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Getting Its ‘Second Wind’

Chicago Looks To Leverage Hotel Supply Growth Into Increased Revenue

Friday, August 30, 2019
Dennis Nessler
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Like many of the major U.S. hotel markets, Chicago has seen RevPAR growth taper off during the first half of this year as supply continues to tick up while demand begins to wane, but nevertheless hotel experts remain generally bullish on the windy city going forward.

According to the NKF Hotel Market Nsights Report Q3 2019--which was released earlier this week and includes data through June--the market has exhibited improvement in some of the major performance categories in 2019. As an example, in terms of revenue growth the city is rated as an “above average performer,” ranking 9th out of the 25 top markets.

Bryan Younge, practice leader, senior managing director, hospitality, gaming and leisure group, Newmark Knight Frank (NKF), pointed out the Chicago lodging market has held up relatively well despite some challenges.

“There are a lot of headwinds in Chicago, a lot of things are not going right for the city and for the economics. But from a hotel standpoint the lodging market seems to be faring well given the headwinds,” he said.

Younge further touted the potential of hospitality in comparison to other asset classes, such as office, industrial, retail and multi-family. “I actually think that the hotel market is probably the most attractive of the major commercial real estate segments,” he said.

Younge asserted the market has seen a marked increase in supply in recent years, ”quite a bit more than there was three years ago.” The positive revenue growth outlook for the city has been largely attributed to that increased inventory.
The aforementioned ranking was based on the report’s assessment of the market in terms of total revenue growth over the past three to five years.

Younge further explained the positive ranking.
“Because good quality supply has entered the market...There’s been a pro-growth climate with respect to hotel development and the incentives that are offered for hotels, which open the gates for revenue growth,” he said.

Some of the projects that have opened in 2019 include the Hilton Garden Inn Chicago Downtown South Loop; Home 2 Suites by Hilton Chicago River North; Hyatt House Chicago/West Loop Fulton Market; Hoxton Chicago; and Homewood Suites by Hilton Chicago Downtown South.

From an occupancy standpoint, Younge noted this past June was particularly strong coming in at 83.5 percent, which was one of the top June’s for the city in the last decade. Nevertheless, Younge acknowledged the seasonality of the market and that it tends to struggle in comparison to other less seasonal markets.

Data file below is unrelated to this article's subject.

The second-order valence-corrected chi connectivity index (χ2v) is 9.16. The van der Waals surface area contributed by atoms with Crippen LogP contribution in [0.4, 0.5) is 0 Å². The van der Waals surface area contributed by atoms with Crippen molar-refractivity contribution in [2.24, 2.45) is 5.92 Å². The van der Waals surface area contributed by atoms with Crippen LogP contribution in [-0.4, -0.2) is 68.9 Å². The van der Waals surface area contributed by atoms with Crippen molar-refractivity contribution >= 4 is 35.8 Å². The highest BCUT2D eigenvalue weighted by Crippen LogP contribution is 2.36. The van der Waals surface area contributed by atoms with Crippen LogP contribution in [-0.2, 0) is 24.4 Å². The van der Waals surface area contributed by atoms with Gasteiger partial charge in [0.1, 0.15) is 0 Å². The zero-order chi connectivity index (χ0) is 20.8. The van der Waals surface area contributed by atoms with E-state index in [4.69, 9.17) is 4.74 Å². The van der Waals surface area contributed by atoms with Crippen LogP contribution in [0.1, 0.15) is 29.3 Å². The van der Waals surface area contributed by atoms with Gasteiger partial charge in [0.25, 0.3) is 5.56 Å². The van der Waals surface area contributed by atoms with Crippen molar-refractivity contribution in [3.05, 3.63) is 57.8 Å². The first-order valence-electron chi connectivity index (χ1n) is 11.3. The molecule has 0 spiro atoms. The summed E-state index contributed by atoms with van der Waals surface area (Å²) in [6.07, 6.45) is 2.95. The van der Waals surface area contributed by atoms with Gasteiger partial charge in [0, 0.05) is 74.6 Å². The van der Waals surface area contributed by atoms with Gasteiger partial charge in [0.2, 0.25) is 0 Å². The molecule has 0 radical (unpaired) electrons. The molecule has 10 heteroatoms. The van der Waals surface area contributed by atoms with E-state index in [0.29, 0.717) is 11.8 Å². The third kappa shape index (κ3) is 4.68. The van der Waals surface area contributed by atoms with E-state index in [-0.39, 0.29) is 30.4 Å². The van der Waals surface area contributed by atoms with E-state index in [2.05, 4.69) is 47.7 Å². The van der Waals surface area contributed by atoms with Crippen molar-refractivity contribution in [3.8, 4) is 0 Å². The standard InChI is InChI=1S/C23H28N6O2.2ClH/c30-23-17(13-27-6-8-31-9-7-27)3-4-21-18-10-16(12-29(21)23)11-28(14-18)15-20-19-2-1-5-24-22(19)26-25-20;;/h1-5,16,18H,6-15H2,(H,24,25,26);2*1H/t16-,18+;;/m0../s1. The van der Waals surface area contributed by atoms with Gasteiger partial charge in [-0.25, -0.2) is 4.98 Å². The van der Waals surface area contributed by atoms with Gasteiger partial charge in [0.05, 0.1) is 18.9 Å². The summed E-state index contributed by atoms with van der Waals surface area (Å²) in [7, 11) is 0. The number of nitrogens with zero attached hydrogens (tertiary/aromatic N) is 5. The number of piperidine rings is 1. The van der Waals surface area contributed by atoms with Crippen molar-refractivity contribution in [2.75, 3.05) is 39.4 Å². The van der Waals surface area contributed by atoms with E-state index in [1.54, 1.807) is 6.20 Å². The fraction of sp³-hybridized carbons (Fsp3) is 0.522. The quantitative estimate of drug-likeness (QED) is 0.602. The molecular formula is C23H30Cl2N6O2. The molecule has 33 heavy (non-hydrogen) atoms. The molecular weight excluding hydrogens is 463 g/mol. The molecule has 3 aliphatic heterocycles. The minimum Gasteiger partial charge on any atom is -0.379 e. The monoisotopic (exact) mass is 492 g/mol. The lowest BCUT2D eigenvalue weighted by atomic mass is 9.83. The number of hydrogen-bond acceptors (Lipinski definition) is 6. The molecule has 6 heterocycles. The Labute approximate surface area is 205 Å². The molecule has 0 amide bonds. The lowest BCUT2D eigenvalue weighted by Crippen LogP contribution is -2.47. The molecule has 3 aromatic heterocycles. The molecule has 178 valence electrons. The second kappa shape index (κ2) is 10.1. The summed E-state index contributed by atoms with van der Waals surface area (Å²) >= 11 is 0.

“Chicago’s achilles heal where a ceiling in occupancy is concerned is really the extreme winters. It’s a difficult city to get to in the colder months. Two to three months out of the year there really is a limit on leisure travel to the area. When you see Chicago at the 80 percent mark for year-round occupancy figures that’s almost like maximum capacity,” he said.

According to the report, the T3M ‘19 occupancy percentage metric dropped by 4 positions compared to the same period in the previous year. The report ranks the city as a “below average” performer in occupancy rank coming in 19 out of 25.

Younge reiterated “the economic and demographics of Chicago are somewhat challenged.” He also expressed concern about the city’s demand generators acknowledging some Fortune 500 companies, such as Amazon, could be on their way out. As such, he added, “retaining these top demand generators could be a challenge and attracting new ones for sure.”

However, Younge was quick to point out that group business remains solid for the city. According to the report, although convention activity is expected to be moderate in the coming quarters, the market as a whole will be an increasingly popular “tier 1” convention market.

He added the 2017 opening of the Marriott Marquis attached to the convention center has helped boost group business. “It’s strong now, they’ve had better convention activity, especially since the Marriott Marquis [opened]. It’s reported there was a spike in interest because a flagship hotel like this makes a convention center hotel, and the city itself, more viable for a large convention,” he said.

Chicago’s hotel supply has accelerated over the past few years with projects primarily located in the River North submarket. Younge also touted some of the historic projects within the city as difference makers, specifically citing the J.W. Marriott, which opened in 2010 in the historic Burnham Building.

“The J.W. Marriott is a good example of a historic property that’s turned into a major and successful lodging operation thanks to the character and the climate in Chicago for hotels,” he said.

Finally, Younge touted the city’s hotels from a consumer standpoint. “I would view Chicago as one of the best value markets in the country. Hotels, especially the upper upscale and the luxury ones, are expensive, but the quality of the hotel against the price that they’re offering is among the best in the country,” he said.

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Dennis Nessler    Dennis Nessler
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